A thorough history from the cat’s owner, and a complete physical examination that includes gentle palpation of the abdomen and assessment of the cat’s presenting symptoms, will be conducted in suspected cases of colitis. Most veterinarians assessing a cat with diarrhea and signs of abdominal pain will also take blood and urine samples as part of their initial evaluation. Routine blood and urine tests usually are normal in cats with acute colitis, but they may reveal an underlying medical disorder that is contributing to cases of secondary chronic colitis.
Rectal palpation and fecal examinations are among the first diagnostic tests for cats with signs of large bowel diarrhea. These may involve fecal flotation, direct fecal smear, rectal cytology, bacterial culture and/or fungal culture. The results of rectal and fecal tests can disclose the presence of bacteria, fungi, nematodes, protozoal parasites and other infectious organisms. Abdominal imaging, including radiographs (X-rays), barium enemas and abdominal ultrasound, can help identify impactions, masses or other physical abnormalities that might be contributing to the cat’s symptoms, although abdominal ultrasound isn’t a very reliable screening tool for large bowel disease. These imaging techniques can be time consuming, costly and inconclusive. Specialized tests for diabetes, kidney disease, hyperthyroidism, pancreatitis, feline immunodeficiency virus (FIV) and feline leukemia virus (FeLV) may also be recommended, because each of these conditions can cause or contribute to colitis or colitis-like symptoms in cats.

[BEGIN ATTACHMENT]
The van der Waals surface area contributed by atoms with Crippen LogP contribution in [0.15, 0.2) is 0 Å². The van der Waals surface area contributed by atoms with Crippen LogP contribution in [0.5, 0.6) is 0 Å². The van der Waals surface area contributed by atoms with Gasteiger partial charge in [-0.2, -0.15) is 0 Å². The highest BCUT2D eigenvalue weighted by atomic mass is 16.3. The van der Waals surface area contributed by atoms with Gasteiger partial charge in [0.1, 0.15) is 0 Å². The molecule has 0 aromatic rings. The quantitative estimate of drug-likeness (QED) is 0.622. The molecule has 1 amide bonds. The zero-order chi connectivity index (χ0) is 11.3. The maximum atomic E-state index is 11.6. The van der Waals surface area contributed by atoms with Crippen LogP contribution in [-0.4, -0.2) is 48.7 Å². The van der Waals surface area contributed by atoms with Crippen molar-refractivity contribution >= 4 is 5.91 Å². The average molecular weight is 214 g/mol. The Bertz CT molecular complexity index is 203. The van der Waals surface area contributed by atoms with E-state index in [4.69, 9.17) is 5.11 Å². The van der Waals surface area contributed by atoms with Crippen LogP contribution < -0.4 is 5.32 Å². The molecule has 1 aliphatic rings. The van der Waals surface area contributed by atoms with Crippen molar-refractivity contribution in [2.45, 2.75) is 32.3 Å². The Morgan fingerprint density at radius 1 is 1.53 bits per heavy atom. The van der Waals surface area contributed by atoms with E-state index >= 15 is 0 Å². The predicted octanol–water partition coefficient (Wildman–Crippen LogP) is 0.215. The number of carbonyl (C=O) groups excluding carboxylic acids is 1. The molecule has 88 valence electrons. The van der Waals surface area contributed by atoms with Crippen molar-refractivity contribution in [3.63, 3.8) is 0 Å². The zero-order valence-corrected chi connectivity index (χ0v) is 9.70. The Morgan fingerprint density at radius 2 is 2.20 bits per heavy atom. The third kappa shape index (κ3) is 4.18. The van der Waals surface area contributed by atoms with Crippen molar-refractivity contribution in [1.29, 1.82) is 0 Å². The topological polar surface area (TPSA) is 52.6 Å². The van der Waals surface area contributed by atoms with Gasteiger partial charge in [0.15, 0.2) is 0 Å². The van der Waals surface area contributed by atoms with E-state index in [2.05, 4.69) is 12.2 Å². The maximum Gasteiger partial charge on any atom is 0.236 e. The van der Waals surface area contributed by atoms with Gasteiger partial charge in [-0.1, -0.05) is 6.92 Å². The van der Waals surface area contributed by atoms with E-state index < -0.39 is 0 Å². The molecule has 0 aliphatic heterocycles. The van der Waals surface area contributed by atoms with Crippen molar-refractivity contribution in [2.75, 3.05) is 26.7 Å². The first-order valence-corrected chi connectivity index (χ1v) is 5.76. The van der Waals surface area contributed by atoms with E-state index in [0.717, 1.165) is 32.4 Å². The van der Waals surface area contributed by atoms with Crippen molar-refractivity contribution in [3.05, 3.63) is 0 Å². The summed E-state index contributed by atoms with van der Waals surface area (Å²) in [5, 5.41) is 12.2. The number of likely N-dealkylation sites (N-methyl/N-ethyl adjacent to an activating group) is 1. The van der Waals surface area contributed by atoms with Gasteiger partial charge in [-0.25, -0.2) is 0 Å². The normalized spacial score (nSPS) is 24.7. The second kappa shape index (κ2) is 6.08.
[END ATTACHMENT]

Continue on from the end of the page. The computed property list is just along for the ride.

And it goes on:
Colonoscopy (an endoscopic examination of the colon), with multiple biopsies of the lining of the large intestine taken from several different locations, is the diagnostic technique of choice for any sort of colon disease. Proctoscopy (an endoscopic examination of the rectum) is also available to look at and take biopsy samples of the terminal end of the large intestine. Both of these procedures are performed under heavy sedation or general anesthesia and typically are only done in severe, chronic cases. The biopsy samples are sent to a laboratory for microscopic assessment by a skilled veterinary pathologist, using a process called histopathology.
Acute colitis is sometimes diagnosed after-the-fact, when the cat’s sudden symptoms of large bowel diarrhea go away on their own without medical treatment, or resolve after a change in diet.
Surgical biopsy samples of the lining of the colon are not routinely taken by entering the abdomen directly through the abdominal wall (this is called a “laparotomy”). Open abdominal surgery increases the patient’s risk of bacterial contamination and systemic infection.